Not home for the holidays

How escaping celebration can lead to growth

It was last Tuesday evening, the day before Thanksgiving break. The typical “have a nice break” and “enjoy the food” exchanges occurred with friends and peers alike.

I had to stop our conventional conversations to inform them I was not going home for Thanksgiving.

As part of the Office of Student Engagement’s Alternative Break program, I chose to co-lead a community service trip to Cleveland, Ohio. The trip is just one of many that the program offers to students who wish to volunteer their time for the improvement of communities in Buffalo and beyond.

I felt compelled to join the trip as I had been part of it the previous year. The last Alternative Break I had been on really developed my passion for service.

Last year, I spent my Thanksgiving serving meals to the homeless in Cleveland, delivering meals to those who could otherwise not obtain them and engaging with residents of an elder care facility.

Members of these communities are often forgotten about, not listened to or designated with stigmas.

By doing service in these communities, I’ve come to question myself and those around who may resort to mocking these individuals. The people and places I visited have become ingrained in my mind, so I wouldn’t dare make light of their deepest concerns.

Not only that but trips like these raise awareness to issues that some college students may not fully understand. The privilege that we collectively have to engage with these communities is heavy, one that is not realized until you actually find yourself on a trip like this.

I felt that the lessons I learned on last year’s trip were something that had to be reinforced in me.

This year, our team of UB community members visited some of the same sites that I had gone to last year. The sites included a homeless shelter for men that turns down no one and a center that looks to rehabilitate residents suffering from mental illness.

At the Magnolia Clubhouse, a psychosocial center I visited on each of my trips, members suffer from mental illnesses. For a dollar a day, members can be part of the clubhouse which offers transitional employment opportunities and primary care services.

The clubhouse is a great step toward the well-being and health of its members. In an America that treats those suffering from mental illness with disdain, the Clubhouse welcomes its members by harvesting a true sense of community.

At the Men’s Shelter at 2100 Lakeside, I served dinner to more than 200 men. One of my team members stated that there is no look to ‘homelessness;’ homelessness can affect anyone. I couldn’t have agreed more.

Old or young, white or black – it simply doesn’t matter. Homelessness is not a selective process.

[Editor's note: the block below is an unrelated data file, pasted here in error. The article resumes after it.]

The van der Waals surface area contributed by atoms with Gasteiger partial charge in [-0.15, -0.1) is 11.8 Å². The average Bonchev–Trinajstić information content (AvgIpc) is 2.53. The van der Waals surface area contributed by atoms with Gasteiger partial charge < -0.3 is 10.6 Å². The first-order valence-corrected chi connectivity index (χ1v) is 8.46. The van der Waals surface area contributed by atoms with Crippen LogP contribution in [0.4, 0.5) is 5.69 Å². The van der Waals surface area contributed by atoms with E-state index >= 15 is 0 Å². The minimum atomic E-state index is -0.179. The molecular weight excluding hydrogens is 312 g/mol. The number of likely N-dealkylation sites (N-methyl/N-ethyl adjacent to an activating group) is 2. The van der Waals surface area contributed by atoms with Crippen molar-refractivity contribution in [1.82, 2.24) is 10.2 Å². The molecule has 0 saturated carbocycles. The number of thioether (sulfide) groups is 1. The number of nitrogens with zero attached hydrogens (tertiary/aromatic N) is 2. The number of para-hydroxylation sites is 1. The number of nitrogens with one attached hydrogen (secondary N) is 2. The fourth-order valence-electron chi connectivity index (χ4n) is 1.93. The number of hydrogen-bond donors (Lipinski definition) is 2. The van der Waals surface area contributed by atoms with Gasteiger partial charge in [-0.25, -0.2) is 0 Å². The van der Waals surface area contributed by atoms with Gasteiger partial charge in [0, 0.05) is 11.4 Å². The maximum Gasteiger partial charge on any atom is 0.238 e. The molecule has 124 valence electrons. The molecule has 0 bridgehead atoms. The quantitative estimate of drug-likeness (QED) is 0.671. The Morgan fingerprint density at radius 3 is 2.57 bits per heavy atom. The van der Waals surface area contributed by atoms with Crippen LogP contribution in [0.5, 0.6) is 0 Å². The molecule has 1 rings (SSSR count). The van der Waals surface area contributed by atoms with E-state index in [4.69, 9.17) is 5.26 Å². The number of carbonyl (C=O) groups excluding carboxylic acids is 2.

Through the service trip, I have learned that some of the issues that impact Cleveland have also been harmful to the Buffalo community. The cities may be in different states but they face very similar social situations.

According to Brie Zeltner of, Cleveland has the second highest rate of children in poverty in the country. Zeltner writes that “kids living in poverty are more likely to be truant, to fail standardized reading and math tests, and to eventually drop out of school.”

The issue of childhood poverty is not foreign to this area, either.

According to Jay Rey of the Buffalo News, 54% of Buffalo children between birth and five years of age are in poverty. Rey writes that “nearly 32,000 Buffalo children are poor, almost enough to sell out the downtown KeyBank Center - twice”.

It must be noted, though, that these problems are bigger than numbers.

These are problems that affect the lives of so many in our communities and have the ability to stunt the progress of our youth. Impoverished children, homeless individuals or those suffering from mental illnesses are left at a severe disadvantage.

Problems like the ones Cleveland or Buffalo face are no easy fix; they require efforts from students like myself to help bring awareness to them.

Awareness leads to action which, conclusively, brings about a change.

Ultimately, the service team was not meant to take the role of a savior on the trip. We can only work as catalysts to bring about a better community.

If curriculum policies were up to me, I would require service trips to be included in the general education catalog. Taking classes in Amherst distances people from what’s going on in places like Buffalo’s East Side.

This break could have been used to calm down after a hectic semester, but spending it doing service is something I will never regret.

Benjamin Blanchet is a staff writer and can be reached at